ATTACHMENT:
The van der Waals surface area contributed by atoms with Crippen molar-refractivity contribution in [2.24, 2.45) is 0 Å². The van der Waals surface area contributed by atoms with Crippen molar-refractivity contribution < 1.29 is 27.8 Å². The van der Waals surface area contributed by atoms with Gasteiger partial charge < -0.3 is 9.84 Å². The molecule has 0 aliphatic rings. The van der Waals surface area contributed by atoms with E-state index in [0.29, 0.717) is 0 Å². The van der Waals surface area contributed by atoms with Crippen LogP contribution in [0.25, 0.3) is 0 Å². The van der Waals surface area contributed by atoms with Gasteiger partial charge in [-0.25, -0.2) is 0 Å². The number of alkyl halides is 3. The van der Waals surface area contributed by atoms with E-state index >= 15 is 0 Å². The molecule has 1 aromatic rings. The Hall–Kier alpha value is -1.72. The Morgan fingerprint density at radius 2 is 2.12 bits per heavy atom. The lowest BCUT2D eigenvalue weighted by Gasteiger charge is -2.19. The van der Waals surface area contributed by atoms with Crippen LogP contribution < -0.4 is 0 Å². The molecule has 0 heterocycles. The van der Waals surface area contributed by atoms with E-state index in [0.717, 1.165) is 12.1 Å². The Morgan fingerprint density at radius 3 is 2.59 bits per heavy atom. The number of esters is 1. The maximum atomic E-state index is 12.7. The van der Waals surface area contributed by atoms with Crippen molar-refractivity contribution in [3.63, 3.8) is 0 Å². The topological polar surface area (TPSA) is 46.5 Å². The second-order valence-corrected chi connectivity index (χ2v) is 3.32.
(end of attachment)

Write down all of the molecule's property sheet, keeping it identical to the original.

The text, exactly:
The van der Waals surface area contributed by atoms with Crippen molar-refractivity contribution in [2.24, 2.45) is 0 Å². The van der Waals surface area contributed by atoms with Crippen molar-refractivity contribution < 1.29 is 27.8 Å². The van der Waals surface area contributed by atoms with Gasteiger partial charge < -0.3 is 9.84 Å². The molecule has 0 aliphatic rings. The van der Waals surface area contributed by atoms with E-state index in [0.29, 0.717) is 0 Å². The van der Waals surface area contributed by atoms with Crippen LogP contribution in [0.25, 0.3) is 0 Å². The van der Waals surface area contributed by atoms with Gasteiger partial charge in [-0.25, -0.2) is 0 Å². The number of alkyl halides is 3. The van der Waals surface area contributed by atoms with E-state index >= 15 is 0 Å². The molecule has 1 aromatic rings. The Hall–Kier alpha value is -1.72. The Morgan fingerprint density at radius 2 is 2.12 bits per heavy atom. The lowest BCUT2D eigenvalue weighted by Gasteiger charge is -2.19. The van der Waals surface area contributed by atoms with Crippen LogP contribution < -0.4 is 0 Å². The molecule has 0 heterocycles. The van der Waals surface area contributed by atoms with E-state index in [0.717, 1.165) is 12.1 Å². The Morgan fingerprint density at radius 3 is 2.59 bits per heavy atom. The number of esters is 1. The maximum atomic E-state index is 12.7. The van der Waals surface area contributed by atoms with Crippen molar-refractivity contribution in [3.63, 3.8) is 0 Å². The topological polar surface area (TPSA) is 46.5 Å². The second-order valence-corrected chi connectivity index (χ2v) is 3.32.